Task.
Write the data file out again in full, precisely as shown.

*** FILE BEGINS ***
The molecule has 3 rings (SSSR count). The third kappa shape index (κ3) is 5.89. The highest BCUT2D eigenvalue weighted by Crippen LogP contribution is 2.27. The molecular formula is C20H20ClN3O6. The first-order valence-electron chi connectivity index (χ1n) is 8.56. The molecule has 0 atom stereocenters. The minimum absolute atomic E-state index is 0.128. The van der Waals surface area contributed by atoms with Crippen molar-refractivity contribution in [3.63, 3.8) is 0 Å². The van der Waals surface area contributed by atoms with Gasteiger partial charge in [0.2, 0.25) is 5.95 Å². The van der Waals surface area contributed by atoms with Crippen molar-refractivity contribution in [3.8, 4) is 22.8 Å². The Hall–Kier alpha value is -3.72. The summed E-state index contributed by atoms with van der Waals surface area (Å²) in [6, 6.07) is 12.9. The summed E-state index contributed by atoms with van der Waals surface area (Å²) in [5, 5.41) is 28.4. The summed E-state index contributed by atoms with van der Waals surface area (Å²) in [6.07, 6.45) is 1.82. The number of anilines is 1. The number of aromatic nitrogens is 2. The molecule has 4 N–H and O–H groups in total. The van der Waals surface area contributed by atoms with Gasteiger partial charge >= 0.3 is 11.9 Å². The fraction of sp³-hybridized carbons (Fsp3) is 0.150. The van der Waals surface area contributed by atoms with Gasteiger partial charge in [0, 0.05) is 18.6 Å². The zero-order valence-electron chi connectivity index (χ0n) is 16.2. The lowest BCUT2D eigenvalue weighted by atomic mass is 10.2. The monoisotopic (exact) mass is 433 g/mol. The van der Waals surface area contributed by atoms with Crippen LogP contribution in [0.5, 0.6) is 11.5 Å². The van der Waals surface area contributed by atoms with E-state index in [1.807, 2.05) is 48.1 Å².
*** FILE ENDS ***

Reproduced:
The molecule has 3 rings (SSSR count). The third kappa shape index (κ3) is 5.89. The highest BCUT2D eigenvalue weighted by Crippen LogP contribution is 2.27. The molecular formula is C20H20ClN3O6. The first-order valence-electron chi connectivity index (χ1n) is 8.56. The molecule has 0 atom stereocenters. The minimum absolute atomic E-state index is 0.128. The van der Waals surface area contributed by atoms with Crippen molar-refractivity contribution in [3.63, 3.8) is 0 Å². The van der Waals surface area contributed by atoms with Gasteiger partial charge in [0.2, 0.25) is 5.95 Å². The van der Waals surface area contributed by atoms with Crippen molar-refractivity contribution in [3.8, 4) is 22.8 Å². The Hall–Kier alpha value is -3.72. The summed E-state index contributed by atoms with van der Waals surface area (Å²) in [6, 6.07) is 12.9. The summed E-state index contributed by atoms with van der Waals surface area (Å²) in [5, 5.41) is 28.4. The summed E-state index contributed by atoms with van der Waals surface area (Å²) in [6.07, 6.45) is 1.82. The number of anilines is 1. The number of aromatic nitrogens is 2. The molecule has 4 N–H and O–H groups in total. The van der Waals surface area contributed by atoms with Gasteiger partial charge >= 0.3 is 11.9 Å². The fraction of sp³-hybridized carbons (Fsp3) is 0.150. The van der Waals surface area contributed by atoms with Gasteiger partial charge in [0, 0.05) is 18.6 Å². The zero-order valence-electron chi connectivity index (χ0n) is 16.2. The lowest BCUT2D eigenvalue weighted by atomic mass is 10.2. The monoisotopic (exact) mass is 433 g/mol. The van der Waals surface area contributed by atoms with Crippen LogP contribution in [0.5, 0.6) is 11.5 Å². The van der Waals surface area contributed by atoms with E-state index in [1.807, 2.05) is 48.1 Å².